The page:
According to unpublished Florida Department of Health figures for 2005, proportionally more African Americans had HIV in St. Lucie County than in any other Florida county. That year, there were about 29 infections per 1,000 black residents in St. Lucie County, compared with 24 infections per 1,000 black Palm Beach County residents and 23 infections per 1,000 black Miami-Dade County residents. These HIV/AIDS rates are FDH's baseline data for infection rates among races in Florida counties.
In all, 1,024 black St. Lucie County residents have HIV/AIDS. In more populous Palm Beach and Miami-Dade counties, 4,619 and about 11,000 black residents, respectively, have HIV/AIDS. The state's HIV/AIDS ranking for whites and Hispanics in St. Lucie County is 15th and 16th, respectively, said Spencer Lieb, a top FDH epidemiologist.
The new per-capita figures reveal HIV's "disproportionate impact on the black community," said Lieb. However, St. Lucie County's 2004 rates "would probably be on the same order," he said.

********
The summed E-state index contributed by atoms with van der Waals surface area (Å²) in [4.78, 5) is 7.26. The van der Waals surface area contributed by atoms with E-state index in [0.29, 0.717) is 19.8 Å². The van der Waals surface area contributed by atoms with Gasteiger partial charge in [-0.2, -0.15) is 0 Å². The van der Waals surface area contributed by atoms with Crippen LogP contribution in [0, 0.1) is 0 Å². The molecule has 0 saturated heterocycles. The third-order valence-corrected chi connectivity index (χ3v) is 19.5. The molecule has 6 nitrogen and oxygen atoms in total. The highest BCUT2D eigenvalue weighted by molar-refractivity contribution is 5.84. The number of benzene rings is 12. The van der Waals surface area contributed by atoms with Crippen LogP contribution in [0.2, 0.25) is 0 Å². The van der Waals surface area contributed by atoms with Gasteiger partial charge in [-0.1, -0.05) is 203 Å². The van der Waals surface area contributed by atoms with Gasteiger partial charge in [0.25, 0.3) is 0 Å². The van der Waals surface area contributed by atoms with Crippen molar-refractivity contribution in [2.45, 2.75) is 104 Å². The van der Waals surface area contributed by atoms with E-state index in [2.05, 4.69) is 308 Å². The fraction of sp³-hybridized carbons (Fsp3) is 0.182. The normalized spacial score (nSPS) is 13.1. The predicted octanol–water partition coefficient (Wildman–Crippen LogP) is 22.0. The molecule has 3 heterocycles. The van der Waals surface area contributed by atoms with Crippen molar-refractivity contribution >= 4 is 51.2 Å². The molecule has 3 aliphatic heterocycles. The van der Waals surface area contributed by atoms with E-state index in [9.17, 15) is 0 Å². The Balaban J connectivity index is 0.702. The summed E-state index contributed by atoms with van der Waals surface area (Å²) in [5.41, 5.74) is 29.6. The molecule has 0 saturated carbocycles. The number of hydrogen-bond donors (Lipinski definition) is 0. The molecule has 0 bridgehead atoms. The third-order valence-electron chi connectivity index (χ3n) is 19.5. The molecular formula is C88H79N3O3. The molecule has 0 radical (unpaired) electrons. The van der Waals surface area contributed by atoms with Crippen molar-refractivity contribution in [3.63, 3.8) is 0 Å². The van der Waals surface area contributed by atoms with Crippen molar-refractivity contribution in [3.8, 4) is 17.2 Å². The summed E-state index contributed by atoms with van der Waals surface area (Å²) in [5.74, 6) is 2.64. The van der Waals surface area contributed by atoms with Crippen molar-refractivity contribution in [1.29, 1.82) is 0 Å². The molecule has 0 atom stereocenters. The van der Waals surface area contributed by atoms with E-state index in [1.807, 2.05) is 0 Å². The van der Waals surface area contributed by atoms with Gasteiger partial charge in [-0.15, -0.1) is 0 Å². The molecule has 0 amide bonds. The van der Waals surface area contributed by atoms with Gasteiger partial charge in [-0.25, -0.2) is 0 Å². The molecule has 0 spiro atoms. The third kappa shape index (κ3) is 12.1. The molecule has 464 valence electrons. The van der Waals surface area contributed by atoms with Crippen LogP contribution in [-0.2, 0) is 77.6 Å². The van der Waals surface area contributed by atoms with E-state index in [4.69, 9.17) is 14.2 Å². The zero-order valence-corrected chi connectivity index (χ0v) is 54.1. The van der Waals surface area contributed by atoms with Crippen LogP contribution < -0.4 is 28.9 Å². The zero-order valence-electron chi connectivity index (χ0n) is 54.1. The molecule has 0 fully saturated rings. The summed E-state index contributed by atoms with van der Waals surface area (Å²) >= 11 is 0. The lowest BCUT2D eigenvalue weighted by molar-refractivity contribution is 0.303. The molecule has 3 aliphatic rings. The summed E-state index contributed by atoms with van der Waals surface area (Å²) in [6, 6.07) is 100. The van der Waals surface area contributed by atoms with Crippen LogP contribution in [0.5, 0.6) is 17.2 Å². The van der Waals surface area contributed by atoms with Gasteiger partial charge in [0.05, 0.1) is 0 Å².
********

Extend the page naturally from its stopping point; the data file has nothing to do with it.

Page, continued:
St. Lucie County's epidemic is marked by late diagnoses, limited treatment access, homophobia, sexual risk-taking, and needle sharing, said Lieb.
"Prevention efforts are tough because you've got people who are leading a somewhat marginalized existence," said Dr. Gerald Pierone of the AIDS Treatment and Health Center in Fort Pierce. "You've got a lot of things you would see in a big city but instead of in a big city, it's in a rural setting."
The county Health Department has not received FDH's figures but anticipates strategy meetings with community leaders, said Arlease Hall, its spokesperson. "We hope the plan is the community's plan," she said. The local NAACP is working with Fort Pierce churches to increase AIDS awareness and will send AIDS information pamphlets with youth employment program paychecks.